Just Me Travel

Just Me Travel

Solo Travel Blogger

Category: Postcards to Home

500 or less words

FOSSIL HUNTING AT THE FLAMING CLIFFS IN MONGOLIA’S GOBI DESERT

Dear Pip, Deep in the middle of nowhere are Mongolia’s Flaming Cliffs. At approximately 100 kms northwest of Dalanzadgad in the southern part of the Gobi Desert, they are utterly…

Meg at Flaming Cliffs

Mongolia’s Flaming Cliffs are in the middle of nowhere in the Gobi Desert

Dear Pip,

Deep in the middle of nowhere are Mongolia’s Flaming Cliffs.

At approximately 100 kms northwest of Dalanzadgad in the southern part of the Gobi Desert, they are utterly remote.

I don’t know how our driver found his way through the desert because there are no signs or landmarks that I could discern to guide the way. When I asked (as translated by our guide) how he knows the way, he shrugged his shoulders saying (as translated) he just knows. Beats me!

However, find the way he did.

The Flaming Cliffs, so named because of their ochre and red colour, are famous for the discovery of dinosaur eggs by the American palaeontologist, Roy Chapman Andrews in 1922.

According to our guide, the eggs were discovered when one of Andrews’ crew fell down the cliff into a nest full of dinosaur eggs.

Also known as one of the world’s greatest dinosaur fossil sites, more and more bones are exposed through erosion. This excited Meg who scrambled over the cliffs (in thongs!) fossicking for dinosaur bones.

Nearing the end of our cliff walk and exploration, we came across what could be a large bone – possibly a dinosaur thigh bone. Our guide suggested licking the ‘bone’ to test if it is bone or stone. Apparently, when you lick bone your tongue sticks to it but not to stone when licked. Of course, Meg had to have a lick. Her tongue stuck to it – bone!

A bit of trivia for you…

It is said that Roy Chapman Andrews was a bit of a daredevil; a swashbuckler. It is believed he was the inspiration behind the film character Indiana Jones.

Love,

Joanna

Meg licking dinosaur bone

Bone or stone? The lick test!

 

Wanting to learn more about Mongolia? Click on the link to read about the Unique Horsemanship Skills on Show at a Mongolian Horse Festival

No Comments on FOSSIL HUNTING AT THE FLAMING CLIFFS IN MONGOLIA’S GOBI DESERT

UNIQUE HORSEMANSHIP SKILLS ON SHOW AT A MONGOLIAN HORSE FESTIVAL

Dear Pip, We spent the day sharing in the excitement of a local horse festival in the Orkhon Valley, not far from Tsaidam Ger Camp (our accommodation for the night)….

Ready for competition
Mongolian horsemen ready for competition with their uurgas (lasso poles)

Dear Pip,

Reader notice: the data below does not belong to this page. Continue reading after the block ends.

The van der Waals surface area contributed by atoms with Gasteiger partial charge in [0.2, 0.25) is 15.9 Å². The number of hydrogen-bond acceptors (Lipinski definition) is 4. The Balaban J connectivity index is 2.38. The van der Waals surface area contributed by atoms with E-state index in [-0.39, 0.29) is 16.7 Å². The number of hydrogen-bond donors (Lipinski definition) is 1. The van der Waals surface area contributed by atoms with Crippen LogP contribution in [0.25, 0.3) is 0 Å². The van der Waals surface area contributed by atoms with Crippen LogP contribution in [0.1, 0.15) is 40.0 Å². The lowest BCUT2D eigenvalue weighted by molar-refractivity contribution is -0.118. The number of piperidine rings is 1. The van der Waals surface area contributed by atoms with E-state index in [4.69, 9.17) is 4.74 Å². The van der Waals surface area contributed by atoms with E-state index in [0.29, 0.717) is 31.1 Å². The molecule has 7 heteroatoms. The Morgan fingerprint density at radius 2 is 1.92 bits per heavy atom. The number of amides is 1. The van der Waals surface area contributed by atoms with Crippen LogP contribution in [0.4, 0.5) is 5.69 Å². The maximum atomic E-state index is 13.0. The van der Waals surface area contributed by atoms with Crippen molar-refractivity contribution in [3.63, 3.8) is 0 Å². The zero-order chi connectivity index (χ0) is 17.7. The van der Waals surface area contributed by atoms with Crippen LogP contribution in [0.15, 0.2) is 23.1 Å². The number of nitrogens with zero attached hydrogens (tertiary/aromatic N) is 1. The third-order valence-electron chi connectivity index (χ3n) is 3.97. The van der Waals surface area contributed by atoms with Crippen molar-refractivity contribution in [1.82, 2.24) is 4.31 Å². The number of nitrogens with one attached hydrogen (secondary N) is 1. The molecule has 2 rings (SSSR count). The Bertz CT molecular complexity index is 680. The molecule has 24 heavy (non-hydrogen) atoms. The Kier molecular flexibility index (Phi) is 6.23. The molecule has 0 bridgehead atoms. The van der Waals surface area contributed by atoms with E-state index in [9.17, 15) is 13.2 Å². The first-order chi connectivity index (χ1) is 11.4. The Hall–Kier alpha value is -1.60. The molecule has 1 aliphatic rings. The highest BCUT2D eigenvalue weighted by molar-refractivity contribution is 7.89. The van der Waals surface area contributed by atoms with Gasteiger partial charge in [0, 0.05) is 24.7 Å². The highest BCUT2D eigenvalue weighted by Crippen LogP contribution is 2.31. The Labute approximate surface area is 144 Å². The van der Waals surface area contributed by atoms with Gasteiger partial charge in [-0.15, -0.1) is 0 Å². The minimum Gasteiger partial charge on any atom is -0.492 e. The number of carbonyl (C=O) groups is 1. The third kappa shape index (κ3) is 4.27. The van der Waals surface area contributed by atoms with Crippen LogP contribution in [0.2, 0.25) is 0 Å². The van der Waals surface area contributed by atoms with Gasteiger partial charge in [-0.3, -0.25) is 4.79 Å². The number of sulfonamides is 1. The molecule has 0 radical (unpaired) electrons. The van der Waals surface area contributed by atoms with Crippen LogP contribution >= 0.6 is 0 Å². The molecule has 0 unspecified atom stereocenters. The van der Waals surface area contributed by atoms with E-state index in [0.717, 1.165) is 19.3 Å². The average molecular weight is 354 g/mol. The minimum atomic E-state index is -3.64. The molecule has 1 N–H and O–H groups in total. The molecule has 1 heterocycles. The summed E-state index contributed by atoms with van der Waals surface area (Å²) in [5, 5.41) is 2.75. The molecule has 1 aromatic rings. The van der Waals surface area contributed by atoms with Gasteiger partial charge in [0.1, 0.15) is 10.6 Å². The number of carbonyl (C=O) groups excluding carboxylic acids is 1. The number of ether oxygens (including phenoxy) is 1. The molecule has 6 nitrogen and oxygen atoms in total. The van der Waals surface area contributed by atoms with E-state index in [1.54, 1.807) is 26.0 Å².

We spent the day sharing in the excitement of a local horse festival in the Orkhon Valley, not far from Tsaidam Ger Camp (our accommodation for the night).

Learning to ride almost from the day they can walk, Mongolia’s history, culture and peoples are intimately linked with horses. Perhaps inevitable in a country where there are 13 x more horses than people. Throughout the day, I came to appreciate the strong bond the nomads have with their horses.

After Meg shared snuff with the old men and our guide explained what the horse festival entailed, we found a pozzie amongst the locals to watch and photograph the men, dressed in traditional garb, compete in a number of events; events that showed off the nomads’ unique horsemanship skills and the strength of their horses.

I wasn’t sure how I felt about stampeding wild horses being lassoed but did laugh with the crowd when a competitor would manage to lasso a horse, only to end up on his bum, being dragged some distance by the frantic horse. I needed to remind myself, this is their way of life; their culture.

Men riding bucking wild horses elicited shouts of encouragement from the crowd and laughter as they fell off. One man who managed to stay on his horse delighted the crowd as he and his horse disappeared into the way blue wonder. 

I particularly enjoyed watching the men grabbing an uurga (long pole with a lasso on the end) off the ground from a galloping horse. I’m in awe as to how they stayed on their horse as they would be well down the side of the horse, around its fast-moving legs. Some of the younger men even had a go at grabbing a cigarette lighter off the ground from their running horse – some more successful than others.

A great day to remember.

Love,

Joanna

A competitor and his horse
Picking up an uurga off the ground from a running horse
Lassoing wild horses
Lassoing wild horses
Bucking horse
Ouch! Falling off a bucking wild horse
Picking up lighter
Picking up a cigarette lighter off the ground from a galloping horse


For more on Mongolia, read my postcard to home, Fossil Hunting at the Flaming Cliffs in Mongolia’s Gobi Desert
8 Comments on UNIQUE HORSEMANSHIP SKILLS ON SHOW AT A MONGOLIAN HORSE FESTIVAL

Type on the field below and hit Enter/Return to search